I love trying new experiences, and over the years have strayed far from being a creature of habit as I once was. But there are some things in my life that I am more than thrilled to repeat. This weekend will be one of them.
Last year, I randomly stumbled into the position of volunteer coordinator for the Death Race. Stumbled is even a bit of an understatement: I emailed the race director asking if I could come take pictures for a blog post, and next thing I know I’m spending about 64 almost sleepless hours in Pittsfield, Vermont, glued to a walky talky, helping to delegate a bunch of volunteers, calling ambulances, standing in dark woods at 2 am confronting race cheaters, and having one hell of an exhausting, amazing, experience.
I wish there was a way for me to explain the insanity and awesomeness of what this race entails, but I simply can’t. (You can, however, read last years recap for a peek into what I saw) Seeing it with your own eyes gives you half of an idea, and I can only imagine participating is the only true way to know what the Death Race is all about. The race is physical, absolutely, but it is far more of a mental challenge than anything most athletes have ever attempted. There is no concrete start, as there is no concrete finish (do not believe for a second the “48 hour” claim on the website. It is much longer than that.) Certainly no rest for the weary, and no bigger enemy to overcome than one’s own self. A lot of people start, but only a handful, if that, will finish.
And while I will not be a race participant, I, and some of the other volunteers, experience a Death Race of our own. Mine started a few days ago, when the final volunteer emails went out, and my inbox was absolutely flooded with questions and replies. And the 47 emails back and forth between a handful of people deciding on exactly how many meals these volunteers will need. Now I sit here surrounded by items strewn across my apartment as I attempt to pack. Will it rain? (probably). Will it be hot during the day? (likely.) Will it be freezing overnight (this is Vermont, dare I even doubt the possibility of snow?) I have enough energy drinks and 5 hour energy shots to feed a dorm full of college students cramming for finals, as it is likely that my body will only see 2-4 hours of sleep between tomorrow morning and, who knows, Wednesday? Sunscreen, bug spray, headlamps, shoes for hiking, shoes for running, snacks, cameras, sleeping bags, backpacks, first aid kits, the list goes on.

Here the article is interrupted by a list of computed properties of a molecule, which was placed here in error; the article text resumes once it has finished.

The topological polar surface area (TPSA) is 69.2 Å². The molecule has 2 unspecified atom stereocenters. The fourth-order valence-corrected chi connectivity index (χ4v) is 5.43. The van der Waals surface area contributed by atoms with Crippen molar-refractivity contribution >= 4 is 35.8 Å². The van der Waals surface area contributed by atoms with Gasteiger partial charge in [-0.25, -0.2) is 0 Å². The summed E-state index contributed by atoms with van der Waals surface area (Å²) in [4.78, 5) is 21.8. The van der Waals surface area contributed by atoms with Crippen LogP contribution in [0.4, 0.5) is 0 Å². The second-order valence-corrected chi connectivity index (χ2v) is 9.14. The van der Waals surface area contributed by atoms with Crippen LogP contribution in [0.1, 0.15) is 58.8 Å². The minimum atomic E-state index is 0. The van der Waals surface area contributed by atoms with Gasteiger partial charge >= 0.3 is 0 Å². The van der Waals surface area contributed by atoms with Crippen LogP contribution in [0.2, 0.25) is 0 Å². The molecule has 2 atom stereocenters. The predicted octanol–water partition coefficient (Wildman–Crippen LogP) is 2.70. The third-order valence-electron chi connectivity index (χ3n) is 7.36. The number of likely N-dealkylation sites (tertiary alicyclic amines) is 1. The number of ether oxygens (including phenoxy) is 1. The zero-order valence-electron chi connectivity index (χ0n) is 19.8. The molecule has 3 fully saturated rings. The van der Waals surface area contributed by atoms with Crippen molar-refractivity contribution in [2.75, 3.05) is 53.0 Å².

And this morning? My biggest Death Race challenge of 2013 so far: buying this thing.
A request from a friend flying in. I haven’t purchased, let alone eaten, any sort of animal carcass since September. Setting aside my moral and ethical objections just this once shows true friendship…or that my mind has already been Death Race warped for the weekend. I’m pretty certain the 10 minute drive home with the chicken in my passengers seat almost made me yak out the window. Mental strength. I survived. Challenge completed.
All jokes aside, I’m as excited as a little kid with a brand new Lego set to head up to Pittsfield tonight, and spend the weekend with some amazing friends and inspiring athletes. These are some of the most amazing people I have EVER met, and I am HONORED to have the opportunity to be a part of their experience.
My social media presence over the weekend will be questionable, as I’m still in the non-smart phone category, and the Wi-Fi status is still to be determined (though I do have some guest posts lined up for you to enjoy, so check in over the weekend.) If you want to keep up to date with the goings on in Pittsfield this weekend, be sure to follow Obstacle Racing Media on their web page, facebook page, and twitter feed.
Or come join us in Pittsfield to experience the Death Race for yourself…
…just be sure to bring your own chicken.